One of the things I find most interesting about other performer-composers is seeing their different approaches to writing for their own instrument. I’ve always been hesitant about writing for solo bassoon (other than a few bits of juvenilia, Rotational Games was the first solo piece I wrote for it), but many performer-composers write primarily or even exclusively for the instrument(s) they play. Jessie Montgomery falls more in the latter camp. Introduced to the violin at the age of four, her first compositions grew out of her improvisations, and most of her works are for string instruments in various combinations. She’s gradually been expanding her comfort zone — she recently earned a Master’s in composition and film scoring from New York University, and her second work for full orchestra will be premièred sometime next month.Read More
This week we’re doing something a little different! A few months ago now, Rene Orth, a composer friend I met at the fresh inc festival back in 2013, posted a recording of her new string quartet, Stripped. As soon as I heard it, I knew I wanted to feature it in a Music Monday post, but since she’s a friend, it felt weird to write about her and her work in my usual manner. So instead, I approached her about doing an interview instead, and this is the result!Read More
Until 1991, Lera Auerbach was shaping up to be an extraordinary Soviet musician. Born in Chelyabinsk, a city near Siberia, in 1973, she received her earliest music lessons from her mother, and took to them like a fish to water. By the age of 12, she had written an opera, one which was performed in several cities, and was also making waves as a concert pianist. It was as a pianist that she came to the United States in 1991, performing a series of concerts and ultimately deciding not to return to the Soviet Union. She was thus one of the last musicians to defect before the Cold War ended later that year.Read More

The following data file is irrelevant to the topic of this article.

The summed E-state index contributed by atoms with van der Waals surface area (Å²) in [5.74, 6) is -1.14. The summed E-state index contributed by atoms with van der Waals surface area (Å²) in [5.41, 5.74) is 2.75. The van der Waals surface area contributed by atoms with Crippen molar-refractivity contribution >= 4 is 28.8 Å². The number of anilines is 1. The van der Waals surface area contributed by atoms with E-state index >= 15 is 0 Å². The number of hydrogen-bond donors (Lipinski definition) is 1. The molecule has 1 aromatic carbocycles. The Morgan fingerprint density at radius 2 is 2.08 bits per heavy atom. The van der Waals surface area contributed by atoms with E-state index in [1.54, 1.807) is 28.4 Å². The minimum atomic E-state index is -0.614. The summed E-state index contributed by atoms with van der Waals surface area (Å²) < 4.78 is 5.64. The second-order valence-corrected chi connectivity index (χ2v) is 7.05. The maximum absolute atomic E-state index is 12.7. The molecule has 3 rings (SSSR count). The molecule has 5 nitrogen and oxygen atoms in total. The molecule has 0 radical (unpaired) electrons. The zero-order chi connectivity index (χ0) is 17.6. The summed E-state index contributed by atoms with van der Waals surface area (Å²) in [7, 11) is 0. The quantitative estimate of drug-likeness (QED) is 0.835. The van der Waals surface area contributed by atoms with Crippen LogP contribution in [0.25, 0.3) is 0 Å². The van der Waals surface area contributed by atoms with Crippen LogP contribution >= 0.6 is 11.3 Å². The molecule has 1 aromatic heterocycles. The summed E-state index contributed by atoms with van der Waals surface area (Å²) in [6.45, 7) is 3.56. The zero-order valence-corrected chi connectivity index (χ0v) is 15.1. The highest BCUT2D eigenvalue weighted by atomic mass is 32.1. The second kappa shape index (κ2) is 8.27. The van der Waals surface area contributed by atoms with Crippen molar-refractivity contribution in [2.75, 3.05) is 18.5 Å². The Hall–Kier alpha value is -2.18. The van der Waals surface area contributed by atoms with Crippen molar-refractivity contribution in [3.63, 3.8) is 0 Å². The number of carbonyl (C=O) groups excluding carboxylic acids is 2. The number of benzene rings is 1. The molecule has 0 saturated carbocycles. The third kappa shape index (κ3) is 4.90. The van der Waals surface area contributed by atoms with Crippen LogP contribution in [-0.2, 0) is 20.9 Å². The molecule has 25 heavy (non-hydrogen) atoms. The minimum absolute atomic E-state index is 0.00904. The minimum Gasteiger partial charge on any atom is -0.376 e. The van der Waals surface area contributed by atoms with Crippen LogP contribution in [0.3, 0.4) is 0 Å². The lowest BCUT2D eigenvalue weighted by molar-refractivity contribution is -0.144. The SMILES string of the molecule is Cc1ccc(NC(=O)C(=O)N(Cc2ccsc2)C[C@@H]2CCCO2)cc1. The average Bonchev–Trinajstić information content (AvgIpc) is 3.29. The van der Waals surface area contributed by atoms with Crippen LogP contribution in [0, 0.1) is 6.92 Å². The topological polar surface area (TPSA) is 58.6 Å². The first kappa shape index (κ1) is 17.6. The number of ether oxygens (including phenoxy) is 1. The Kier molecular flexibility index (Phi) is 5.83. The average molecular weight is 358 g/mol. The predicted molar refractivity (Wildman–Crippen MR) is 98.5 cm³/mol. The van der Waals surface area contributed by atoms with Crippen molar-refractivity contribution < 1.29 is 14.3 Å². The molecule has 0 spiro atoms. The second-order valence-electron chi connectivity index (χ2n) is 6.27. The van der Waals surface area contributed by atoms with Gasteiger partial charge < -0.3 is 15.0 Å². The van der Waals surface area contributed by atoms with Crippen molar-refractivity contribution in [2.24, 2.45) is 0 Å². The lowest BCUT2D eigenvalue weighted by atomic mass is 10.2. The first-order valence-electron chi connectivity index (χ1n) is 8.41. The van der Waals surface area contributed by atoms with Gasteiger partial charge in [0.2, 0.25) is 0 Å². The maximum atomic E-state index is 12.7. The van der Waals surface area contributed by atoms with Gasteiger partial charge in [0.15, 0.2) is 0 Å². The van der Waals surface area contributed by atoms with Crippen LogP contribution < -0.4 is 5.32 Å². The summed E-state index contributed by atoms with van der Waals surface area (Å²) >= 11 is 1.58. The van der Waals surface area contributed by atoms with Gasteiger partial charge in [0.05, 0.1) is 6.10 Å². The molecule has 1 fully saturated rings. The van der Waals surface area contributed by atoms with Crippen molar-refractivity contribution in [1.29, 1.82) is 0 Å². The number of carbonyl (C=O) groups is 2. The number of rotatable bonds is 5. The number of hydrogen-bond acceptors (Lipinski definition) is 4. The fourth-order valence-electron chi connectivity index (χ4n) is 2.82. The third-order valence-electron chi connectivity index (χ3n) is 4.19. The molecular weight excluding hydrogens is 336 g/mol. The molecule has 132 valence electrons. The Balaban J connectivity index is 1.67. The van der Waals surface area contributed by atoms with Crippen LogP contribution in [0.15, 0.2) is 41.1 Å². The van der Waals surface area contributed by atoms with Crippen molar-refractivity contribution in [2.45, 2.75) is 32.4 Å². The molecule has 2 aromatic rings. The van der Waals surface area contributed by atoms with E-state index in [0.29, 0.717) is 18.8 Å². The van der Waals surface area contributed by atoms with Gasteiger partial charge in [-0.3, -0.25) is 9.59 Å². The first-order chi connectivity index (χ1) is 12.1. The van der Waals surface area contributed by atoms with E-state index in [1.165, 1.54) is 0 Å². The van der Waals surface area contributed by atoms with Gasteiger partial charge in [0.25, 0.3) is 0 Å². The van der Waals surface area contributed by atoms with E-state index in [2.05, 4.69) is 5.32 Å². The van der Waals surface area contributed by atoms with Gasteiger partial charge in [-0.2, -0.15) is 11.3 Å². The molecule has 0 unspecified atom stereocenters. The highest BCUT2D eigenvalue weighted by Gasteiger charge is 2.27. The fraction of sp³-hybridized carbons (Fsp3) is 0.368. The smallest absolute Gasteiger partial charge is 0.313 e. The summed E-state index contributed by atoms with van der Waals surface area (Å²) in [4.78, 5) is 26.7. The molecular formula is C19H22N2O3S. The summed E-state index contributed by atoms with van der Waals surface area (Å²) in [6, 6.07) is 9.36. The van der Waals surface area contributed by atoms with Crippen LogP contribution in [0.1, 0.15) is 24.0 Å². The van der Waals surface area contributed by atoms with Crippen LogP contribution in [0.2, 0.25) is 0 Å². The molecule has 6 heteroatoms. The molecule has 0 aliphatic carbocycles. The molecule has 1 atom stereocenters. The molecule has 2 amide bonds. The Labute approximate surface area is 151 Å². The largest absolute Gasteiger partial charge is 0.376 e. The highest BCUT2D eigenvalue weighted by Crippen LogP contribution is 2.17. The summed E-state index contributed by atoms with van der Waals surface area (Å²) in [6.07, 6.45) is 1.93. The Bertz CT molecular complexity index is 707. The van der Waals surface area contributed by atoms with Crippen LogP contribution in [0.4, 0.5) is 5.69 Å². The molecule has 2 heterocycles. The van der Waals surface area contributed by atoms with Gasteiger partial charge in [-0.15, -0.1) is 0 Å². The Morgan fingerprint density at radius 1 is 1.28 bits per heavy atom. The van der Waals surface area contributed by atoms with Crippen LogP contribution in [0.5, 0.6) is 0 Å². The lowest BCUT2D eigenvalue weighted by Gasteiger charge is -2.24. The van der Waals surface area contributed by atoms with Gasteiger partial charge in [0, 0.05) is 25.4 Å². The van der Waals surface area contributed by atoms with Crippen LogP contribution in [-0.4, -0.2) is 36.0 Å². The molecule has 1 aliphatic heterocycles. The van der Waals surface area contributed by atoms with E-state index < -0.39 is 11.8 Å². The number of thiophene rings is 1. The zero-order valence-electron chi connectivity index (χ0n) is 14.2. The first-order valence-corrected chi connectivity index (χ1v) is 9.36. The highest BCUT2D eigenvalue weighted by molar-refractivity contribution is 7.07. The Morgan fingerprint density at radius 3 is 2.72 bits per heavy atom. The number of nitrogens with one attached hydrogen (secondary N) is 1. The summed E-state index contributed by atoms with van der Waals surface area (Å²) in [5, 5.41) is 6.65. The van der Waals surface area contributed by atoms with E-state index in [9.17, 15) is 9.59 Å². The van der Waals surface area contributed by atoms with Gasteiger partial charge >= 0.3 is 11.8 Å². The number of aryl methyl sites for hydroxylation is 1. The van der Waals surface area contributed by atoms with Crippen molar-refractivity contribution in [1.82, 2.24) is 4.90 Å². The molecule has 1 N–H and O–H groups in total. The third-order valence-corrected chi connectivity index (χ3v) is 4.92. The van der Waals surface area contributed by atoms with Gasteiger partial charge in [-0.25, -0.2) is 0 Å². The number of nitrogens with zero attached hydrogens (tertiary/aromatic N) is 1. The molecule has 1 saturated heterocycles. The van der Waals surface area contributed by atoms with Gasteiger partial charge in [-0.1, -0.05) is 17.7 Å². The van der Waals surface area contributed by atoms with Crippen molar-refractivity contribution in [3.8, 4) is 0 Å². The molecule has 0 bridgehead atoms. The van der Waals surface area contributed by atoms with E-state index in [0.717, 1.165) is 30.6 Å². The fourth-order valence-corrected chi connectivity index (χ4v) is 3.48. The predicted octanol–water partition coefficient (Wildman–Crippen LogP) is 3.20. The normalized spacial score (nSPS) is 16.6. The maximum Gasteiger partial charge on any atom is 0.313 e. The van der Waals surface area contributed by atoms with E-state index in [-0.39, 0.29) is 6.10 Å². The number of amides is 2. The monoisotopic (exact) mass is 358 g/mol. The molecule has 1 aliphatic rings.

Despite the historical prominence of the genre, I don't really listen to a lot of string quartets. It's not hard to find reasons why: I'm a wind player, so I can't exactly perform in one (nor can the people I know from sitting next to in most ensembles . . . ), most of my exploratory listening is in times and repertoires rather more recent than the core of the quartet repertoire, and the music theory courses I took tended to be centered more around art songs and piano sonatas. It will come as no surprise, then, that the ones I do know tend to be rather off the beaten path.Read More
There are some composers who lurk in the background of one's awareness, never wholly forgotten, but not altogether present, either. For years, my only exposure to Alexandre Tansman was his Sonatine for bassoon and piano — I heard someone play it at a summer camp in high school, but I never worked on it myself and it didn't show up on any of the various bassoon CDs that I bought over the years, so while I remembered enjoying it, I couldn't produce much more than the opening gesture and an inaccurate version of the start of the finale.
And then a little more than a week ago, I heard the LA Phil perform his Stelè in memoriam Igor Stravinsky, and my mind was blown.Read More